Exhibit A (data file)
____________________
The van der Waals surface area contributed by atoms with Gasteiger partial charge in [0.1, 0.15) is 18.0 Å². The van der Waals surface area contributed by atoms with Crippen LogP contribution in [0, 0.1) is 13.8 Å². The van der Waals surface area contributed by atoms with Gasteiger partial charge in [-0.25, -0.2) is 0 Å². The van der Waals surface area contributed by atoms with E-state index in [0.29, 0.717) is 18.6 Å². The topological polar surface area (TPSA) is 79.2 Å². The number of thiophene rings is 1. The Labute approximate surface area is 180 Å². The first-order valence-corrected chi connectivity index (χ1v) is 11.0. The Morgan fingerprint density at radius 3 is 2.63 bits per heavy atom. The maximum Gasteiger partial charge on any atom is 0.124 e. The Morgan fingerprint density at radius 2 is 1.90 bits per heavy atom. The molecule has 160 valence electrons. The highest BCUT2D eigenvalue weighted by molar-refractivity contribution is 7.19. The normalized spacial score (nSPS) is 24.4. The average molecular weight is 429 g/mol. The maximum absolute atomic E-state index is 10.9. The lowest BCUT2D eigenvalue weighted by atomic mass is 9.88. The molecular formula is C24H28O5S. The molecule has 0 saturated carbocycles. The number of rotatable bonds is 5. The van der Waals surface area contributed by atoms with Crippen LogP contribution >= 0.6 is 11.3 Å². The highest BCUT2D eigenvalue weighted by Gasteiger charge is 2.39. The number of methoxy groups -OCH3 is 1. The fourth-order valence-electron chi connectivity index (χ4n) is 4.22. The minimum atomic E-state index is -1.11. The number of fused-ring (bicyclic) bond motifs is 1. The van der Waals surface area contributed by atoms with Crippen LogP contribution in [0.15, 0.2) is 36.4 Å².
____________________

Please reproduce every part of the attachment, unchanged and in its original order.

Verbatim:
The van der Waals surface area contributed by atoms with Gasteiger partial charge in [0.1, 0.15) is 18.0 Å². The van der Waals surface area contributed by atoms with Crippen LogP contribution in [0, 0.1) is 13.8 Å². The van der Waals surface area contributed by atoms with Gasteiger partial charge in [-0.25, -0.2) is 0 Å². The van der Waals surface area contributed by atoms with E-state index in [0.29, 0.717) is 18.6 Å². The topological polar surface area (TPSA) is 79.2 Å². The number of thiophene rings is 1. The Labute approximate surface area is 180 Å². The first-order valence-corrected chi connectivity index (χ1v) is 11.0. The Morgan fingerprint density at radius 3 is 2.63 bits per heavy atom. The maximum Gasteiger partial charge on any atom is 0.124 e. The Morgan fingerprint density at radius 2 is 1.90 bits per heavy atom. The molecule has 160 valence electrons. The highest BCUT2D eigenvalue weighted by molar-refractivity contribution is 7.19. The normalized spacial score (nSPS) is 24.4. The average molecular weight is 429 g/mol. The maximum absolute atomic E-state index is 10.9. The lowest BCUT2D eigenvalue weighted by atomic mass is 9.88. The molecular formula is C24H28O5S. The molecule has 0 saturated carbocycles. The number of rotatable bonds is 5. The van der Waals surface area contributed by atoms with Crippen LogP contribution >= 0.6 is 11.3 Å². The highest BCUT2D eigenvalue weighted by Gasteiger charge is 2.39. The number of methoxy groups -OCH3 is 1. The fourth-order valence-electron chi connectivity index (χ4n) is 4.22. The minimum atomic E-state index is -1.11. The number of fused-ring (bicyclic) bond motifs is 1. The van der Waals surface area contributed by atoms with Crippen LogP contribution in [0.15, 0.2) is 36.4 Å².